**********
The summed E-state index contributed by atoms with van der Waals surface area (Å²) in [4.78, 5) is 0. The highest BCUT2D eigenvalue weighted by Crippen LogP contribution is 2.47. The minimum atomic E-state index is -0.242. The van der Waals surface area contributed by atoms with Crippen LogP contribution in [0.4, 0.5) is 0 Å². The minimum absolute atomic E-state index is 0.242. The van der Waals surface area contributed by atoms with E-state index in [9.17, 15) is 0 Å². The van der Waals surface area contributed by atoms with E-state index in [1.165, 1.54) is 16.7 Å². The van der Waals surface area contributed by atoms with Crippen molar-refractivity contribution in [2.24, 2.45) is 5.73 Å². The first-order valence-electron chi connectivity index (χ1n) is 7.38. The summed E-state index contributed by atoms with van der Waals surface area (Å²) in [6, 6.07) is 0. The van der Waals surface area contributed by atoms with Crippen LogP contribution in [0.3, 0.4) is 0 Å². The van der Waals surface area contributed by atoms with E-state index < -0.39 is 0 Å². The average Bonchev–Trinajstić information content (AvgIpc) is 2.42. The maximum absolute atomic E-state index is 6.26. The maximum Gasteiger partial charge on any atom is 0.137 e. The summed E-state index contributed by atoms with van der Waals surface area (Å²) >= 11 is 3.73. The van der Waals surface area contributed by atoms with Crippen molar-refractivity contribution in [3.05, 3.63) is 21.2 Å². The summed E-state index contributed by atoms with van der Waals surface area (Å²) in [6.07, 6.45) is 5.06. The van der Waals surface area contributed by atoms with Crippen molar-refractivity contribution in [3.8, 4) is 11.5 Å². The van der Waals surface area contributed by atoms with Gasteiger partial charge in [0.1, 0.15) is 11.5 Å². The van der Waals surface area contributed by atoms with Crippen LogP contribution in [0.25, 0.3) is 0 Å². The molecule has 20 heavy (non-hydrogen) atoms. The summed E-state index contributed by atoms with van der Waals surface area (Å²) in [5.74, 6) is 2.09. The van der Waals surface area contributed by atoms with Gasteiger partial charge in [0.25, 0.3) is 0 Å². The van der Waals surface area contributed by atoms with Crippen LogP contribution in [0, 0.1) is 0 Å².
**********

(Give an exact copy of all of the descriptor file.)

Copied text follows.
The summed E-state index contributed by atoms with van der Waals surface area (Å²) in [4.78, 5) is 0. The highest BCUT2D eigenvalue weighted by Crippen LogP contribution is 2.47. The minimum atomic E-state index is -0.242. The van der Waals surface area contributed by atoms with Crippen LogP contribution in [0.4, 0.5) is 0 Å². The minimum absolute atomic E-state index is 0.242. The van der Waals surface area contributed by atoms with E-state index in [9.17, 15) is 0 Å². The van der Waals surface area contributed by atoms with E-state index in [1.165, 1.54) is 16.7 Å². The van der Waals surface area contributed by atoms with Crippen molar-refractivity contribution in [2.24, 2.45) is 5.73 Å². The first-order valence-electron chi connectivity index (χ1n) is 7.38. The summed E-state index contributed by atoms with van der Waals surface area (Å²) in [6, 6.07) is 0. The van der Waals surface area contributed by atoms with Crippen LogP contribution in [0.3, 0.4) is 0 Å². The van der Waals surface area contributed by atoms with E-state index < -0.39 is 0 Å². The average Bonchev–Trinajstić information content (AvgIpc) is 2.42. The maximum absolute atomic E-state index is 6.26. The maximum Gasteiger partial charge on any atom is 0.137 e. The summed E-state index contributed by atoms with van der Waals surface area (Å²) >= 11 is 3.73. The van der Waals surface area contributed by atoms with Crippen molar-refractivity contribution in [3.05, 3.63) is 21.2 Å². The summed E-state index contributed by atoms with van der Waals surface area (Å²) in [6.07, 6.45) is 5.06. The van der Waals surface area contributed by atoms with Crippen molar-refractivity contribution in [3.8, 4) is 11.5 Å². The van der Waals surface area contributed by atoms with Gasteiger partial charge in [0.1, 0.15) is 11.5 Å². The van der Waals surface area contributed by atoms with Crippen LogP contribution in [0.25, 0.3) is 0 Å². The molecule has 20 heavy (non-hydrogen) atoms. The summed E-state index contributed by atoms with van der Waals surface area (Å²) in [5.74, 6) is 2.09. The van der Waals surface area contributed by atoms with Gasteiger partial charge in [0.25, 0.3) is 0 Å². The van der Waals surface area contributed by atoms with Crippen LogP contribution in [0, 0.1) is 0 Å².